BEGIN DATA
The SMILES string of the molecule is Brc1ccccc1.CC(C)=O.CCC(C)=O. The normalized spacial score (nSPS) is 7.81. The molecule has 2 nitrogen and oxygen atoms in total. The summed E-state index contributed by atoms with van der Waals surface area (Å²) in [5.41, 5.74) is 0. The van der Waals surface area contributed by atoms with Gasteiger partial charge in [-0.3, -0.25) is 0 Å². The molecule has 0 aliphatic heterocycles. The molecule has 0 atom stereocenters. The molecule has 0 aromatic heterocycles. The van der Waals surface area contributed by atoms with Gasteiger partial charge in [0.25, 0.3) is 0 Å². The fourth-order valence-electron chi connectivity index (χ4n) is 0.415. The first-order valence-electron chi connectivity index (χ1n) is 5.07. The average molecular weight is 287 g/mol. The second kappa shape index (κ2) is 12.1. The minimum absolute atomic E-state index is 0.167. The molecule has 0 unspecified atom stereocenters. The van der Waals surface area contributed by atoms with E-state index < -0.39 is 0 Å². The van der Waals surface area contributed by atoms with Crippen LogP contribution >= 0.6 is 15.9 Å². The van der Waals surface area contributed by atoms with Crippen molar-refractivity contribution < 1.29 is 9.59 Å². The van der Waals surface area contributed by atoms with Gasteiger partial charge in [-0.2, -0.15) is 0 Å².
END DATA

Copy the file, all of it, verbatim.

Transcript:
The SMILES string of the molecule is Brc1ccccc1.CC(C)=O.CCC(C)=O. The normalized spacial score (nSPS) is 7.81. The molecule has 2 nitrogen and oxygen atoms in total. The summed E-state index contributed by atoms with van der Waals surface area (Å²) in [5.41, 5.74) is 0. The van der Waals surface area contributed by atoms with Gasteiger partial charge in [-0.3, -0.25) is 0 Å². The molecule has 0 aliphatic heterocycles. The molecule has 0 atom stereocenters. The molecule has 0 aromatic heterocycles. The van der Waals surface area contributed by atoms with Gasteiger partial charge in [0.25, 0.3) is 0 Å². The fourth-order valence-electron chi connectivity index (χ4n) is 0.415. The first-order valence-electron chi connectivity index (χ1n) is 5.07. The average molecular weight is 287 g/mol. The second kappa shape index (κ2) is 12.1. The minimum absolute atomic E-state index is 0.167. The molecule has 0 unspecified atom stereocenters. The van der Waals surface area contributed by atoms with E-state index < -0.39 is 0 Å². The van der Waals surface area contributed by atoms with Crippen LogP contribution >= 0.6 is 15.9 Å². The van der Waals surface area contributed by atoms with Crippen molar-refractivity contribution < 1.29 is 9.59 Å². The van der Waals surface area contributed by atoms with Gasteiger partial charge in [-0.2, -0.15) is 0 Å².